I have a smoke, and CO2 in one detector that cost $35.00, and it runs off AA batteries. It works great, and holds battery life for some time. The Nest products are nice, but to me too expensive. Yes I have several $35.00 detectors, and some located knee high as Obsidian71 points out. That is a good tip.

Here in the states you can get a Iris home automation system from Lowes. The base unit costs $99, and smoke + CO detector is $40. This is a much more integrated solution which delivers a better value given that you can have multiple fire/co detectors, water leak sensors, thermostats, and the ability turn on/off specific lights and appliances when the fire alarm goes off, not to mention receive text alerts when the batteries are getting low.

BRILLANT! Have a Nest thermostat & love it. Bot 3 Protect devices. Hoping for next device to be security oriented & eliminate need for $40+ monthly monitoring service. Only improvement I have to suggest is in event of emergency it actually announces rooms with activity so firefighters could more easily find peeps in the house.

Amazon's best selling Smoke/CO detectors will run you $31. At $129, I don't think this is something that would get much attention. I hope that at that price point, Nest didn't put too much expectation that it'll be a successful product. Also, it should do more that what they've stated. If this has a camera or maybe a built-in wireless extender, then maybe I'll spend that much money.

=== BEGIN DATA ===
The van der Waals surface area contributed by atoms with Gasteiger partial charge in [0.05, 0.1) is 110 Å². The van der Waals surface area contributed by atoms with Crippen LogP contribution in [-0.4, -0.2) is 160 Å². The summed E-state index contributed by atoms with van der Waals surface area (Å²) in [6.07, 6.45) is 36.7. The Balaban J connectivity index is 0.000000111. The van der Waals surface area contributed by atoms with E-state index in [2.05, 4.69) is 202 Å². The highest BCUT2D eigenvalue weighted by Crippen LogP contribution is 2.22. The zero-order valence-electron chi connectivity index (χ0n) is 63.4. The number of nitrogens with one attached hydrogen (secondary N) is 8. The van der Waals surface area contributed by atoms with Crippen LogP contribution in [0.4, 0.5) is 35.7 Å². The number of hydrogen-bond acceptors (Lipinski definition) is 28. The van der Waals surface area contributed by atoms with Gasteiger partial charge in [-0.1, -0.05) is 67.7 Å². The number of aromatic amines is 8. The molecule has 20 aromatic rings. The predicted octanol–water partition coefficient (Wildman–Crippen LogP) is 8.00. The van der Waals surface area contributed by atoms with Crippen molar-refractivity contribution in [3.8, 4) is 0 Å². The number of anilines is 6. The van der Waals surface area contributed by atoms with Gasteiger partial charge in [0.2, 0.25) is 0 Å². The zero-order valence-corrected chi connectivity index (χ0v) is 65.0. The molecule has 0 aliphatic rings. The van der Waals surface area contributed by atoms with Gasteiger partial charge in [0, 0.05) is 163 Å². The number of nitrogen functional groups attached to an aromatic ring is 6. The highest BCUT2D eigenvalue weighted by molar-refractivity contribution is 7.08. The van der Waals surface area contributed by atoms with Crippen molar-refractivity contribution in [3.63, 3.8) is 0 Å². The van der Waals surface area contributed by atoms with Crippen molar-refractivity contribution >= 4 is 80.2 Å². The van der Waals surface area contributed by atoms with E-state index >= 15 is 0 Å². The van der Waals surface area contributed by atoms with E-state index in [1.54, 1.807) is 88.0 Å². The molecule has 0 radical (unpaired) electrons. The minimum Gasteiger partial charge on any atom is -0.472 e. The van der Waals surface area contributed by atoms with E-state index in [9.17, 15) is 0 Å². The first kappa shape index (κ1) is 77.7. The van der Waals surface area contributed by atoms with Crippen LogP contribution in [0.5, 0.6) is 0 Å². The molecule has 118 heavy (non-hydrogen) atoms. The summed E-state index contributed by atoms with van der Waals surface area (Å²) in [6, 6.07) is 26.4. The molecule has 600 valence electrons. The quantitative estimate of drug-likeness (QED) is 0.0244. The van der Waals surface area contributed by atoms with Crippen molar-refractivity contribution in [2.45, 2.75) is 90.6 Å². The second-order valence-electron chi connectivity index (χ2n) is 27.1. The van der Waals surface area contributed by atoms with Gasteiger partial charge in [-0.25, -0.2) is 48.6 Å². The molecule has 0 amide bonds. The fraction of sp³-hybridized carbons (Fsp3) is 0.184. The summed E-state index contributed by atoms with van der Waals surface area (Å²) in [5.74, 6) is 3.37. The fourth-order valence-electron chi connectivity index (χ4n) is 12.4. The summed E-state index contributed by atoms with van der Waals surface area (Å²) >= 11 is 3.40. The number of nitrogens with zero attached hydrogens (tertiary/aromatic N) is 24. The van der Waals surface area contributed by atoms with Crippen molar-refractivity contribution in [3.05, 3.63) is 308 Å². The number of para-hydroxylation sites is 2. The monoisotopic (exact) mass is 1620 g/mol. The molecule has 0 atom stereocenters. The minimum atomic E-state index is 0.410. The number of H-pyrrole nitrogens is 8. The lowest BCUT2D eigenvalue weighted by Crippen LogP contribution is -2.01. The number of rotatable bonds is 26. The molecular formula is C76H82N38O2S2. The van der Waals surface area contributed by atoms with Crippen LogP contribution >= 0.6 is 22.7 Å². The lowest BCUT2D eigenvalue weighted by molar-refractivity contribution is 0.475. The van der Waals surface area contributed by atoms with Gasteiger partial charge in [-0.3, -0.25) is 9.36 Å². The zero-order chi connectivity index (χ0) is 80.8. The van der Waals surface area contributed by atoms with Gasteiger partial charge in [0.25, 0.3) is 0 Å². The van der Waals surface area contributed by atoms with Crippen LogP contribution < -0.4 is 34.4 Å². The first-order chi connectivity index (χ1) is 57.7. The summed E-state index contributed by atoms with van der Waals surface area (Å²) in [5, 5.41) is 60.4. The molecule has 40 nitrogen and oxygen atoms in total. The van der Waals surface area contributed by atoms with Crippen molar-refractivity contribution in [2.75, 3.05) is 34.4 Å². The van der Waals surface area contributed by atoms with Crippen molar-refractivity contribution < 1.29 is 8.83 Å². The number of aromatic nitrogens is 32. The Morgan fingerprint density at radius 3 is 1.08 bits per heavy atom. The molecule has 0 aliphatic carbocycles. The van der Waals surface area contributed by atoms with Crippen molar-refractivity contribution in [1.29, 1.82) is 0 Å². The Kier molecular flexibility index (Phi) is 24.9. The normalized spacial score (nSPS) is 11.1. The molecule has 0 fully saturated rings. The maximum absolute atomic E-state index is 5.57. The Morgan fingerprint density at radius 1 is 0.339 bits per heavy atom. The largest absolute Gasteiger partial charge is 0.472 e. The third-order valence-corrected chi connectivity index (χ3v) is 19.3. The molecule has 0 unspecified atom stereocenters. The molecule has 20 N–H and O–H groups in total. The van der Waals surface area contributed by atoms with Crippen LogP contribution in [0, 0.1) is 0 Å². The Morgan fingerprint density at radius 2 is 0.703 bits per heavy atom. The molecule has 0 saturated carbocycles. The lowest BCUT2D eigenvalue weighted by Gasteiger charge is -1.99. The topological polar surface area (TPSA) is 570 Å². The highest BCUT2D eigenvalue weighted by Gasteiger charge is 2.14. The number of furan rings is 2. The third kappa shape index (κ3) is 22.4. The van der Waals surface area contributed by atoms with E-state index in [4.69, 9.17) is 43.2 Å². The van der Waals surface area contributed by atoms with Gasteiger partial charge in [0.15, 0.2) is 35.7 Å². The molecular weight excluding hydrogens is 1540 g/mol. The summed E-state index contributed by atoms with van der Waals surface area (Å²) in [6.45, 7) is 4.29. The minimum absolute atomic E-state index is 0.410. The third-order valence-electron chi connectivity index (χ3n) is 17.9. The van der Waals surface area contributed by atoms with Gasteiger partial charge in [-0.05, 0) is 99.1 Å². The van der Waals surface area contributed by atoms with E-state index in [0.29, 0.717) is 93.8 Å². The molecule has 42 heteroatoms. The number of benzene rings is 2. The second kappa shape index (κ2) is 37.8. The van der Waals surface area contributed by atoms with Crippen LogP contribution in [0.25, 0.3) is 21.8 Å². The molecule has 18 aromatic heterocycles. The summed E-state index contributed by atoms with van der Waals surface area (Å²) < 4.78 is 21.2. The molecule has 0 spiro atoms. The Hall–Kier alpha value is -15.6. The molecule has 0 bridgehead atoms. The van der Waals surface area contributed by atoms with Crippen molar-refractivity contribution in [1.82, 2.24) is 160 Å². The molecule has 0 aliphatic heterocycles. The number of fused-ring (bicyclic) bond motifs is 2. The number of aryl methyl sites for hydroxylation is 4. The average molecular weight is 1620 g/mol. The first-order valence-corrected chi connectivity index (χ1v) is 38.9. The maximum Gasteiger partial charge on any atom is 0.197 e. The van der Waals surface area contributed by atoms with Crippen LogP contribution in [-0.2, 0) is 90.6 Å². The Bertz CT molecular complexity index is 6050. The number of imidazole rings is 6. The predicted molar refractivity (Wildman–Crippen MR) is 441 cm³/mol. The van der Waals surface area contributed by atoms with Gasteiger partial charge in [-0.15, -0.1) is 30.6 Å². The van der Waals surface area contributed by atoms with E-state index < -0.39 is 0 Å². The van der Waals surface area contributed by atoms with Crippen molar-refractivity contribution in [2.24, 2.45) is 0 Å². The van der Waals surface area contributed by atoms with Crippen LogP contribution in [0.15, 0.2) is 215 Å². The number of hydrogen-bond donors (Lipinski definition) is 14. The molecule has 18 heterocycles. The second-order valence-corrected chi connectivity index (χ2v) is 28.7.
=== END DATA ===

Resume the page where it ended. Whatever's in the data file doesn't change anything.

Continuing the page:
I'm sure that eventually, we will see a Nest bundle pack that would include Nest Thermostat and maybe a minimum of 2 Protect for $399.

These are not for everyone, but neither are iPhones. I understand the criticisms about this being more expensive than some decent alternatives, but having Nest thermostats in my house made me appreciate intelligent devices that replace ones that are traditionally dumb. I am relatively sure that if I spent the effort on investigating thermostat options and then learning how each choice worked and so forth, I could have come away with maybe $80-100 more dollars in my pocket and a solid solution. The flip side is that installing and operating the Nest was SO easy that I made back the $100 in the several hours that I would have spent comparing and contrasting options. *Protip* - put a cost/hour for your own time spent, and "free time" starts to look different.

In addition to what will likely be a quick and painless install (based on my previous experience with Nest), the ability to have the voice notification tell you which device is alarming from across the house is valuable to me. My kitchen is on the other side of the house, so if any doors are closed in between, it would be unlikely that we would hear a smoke alarm until the smoke reached our room.

I had a Nest and it worked fine for a year, then unbeknownst to me it started turning on the heat while the AC was running, putting such pressure on the compressor that it burned out, causing me to have to spend $2000 on a new outdoor unit. A check of Nest's support site showed this is a common problem with no solution as yet. Nest users should be careful and monitor their systems carefully. My situation occurred even though the device was set to AC-only, by the way, there should have been no way the heat could come on, but it did.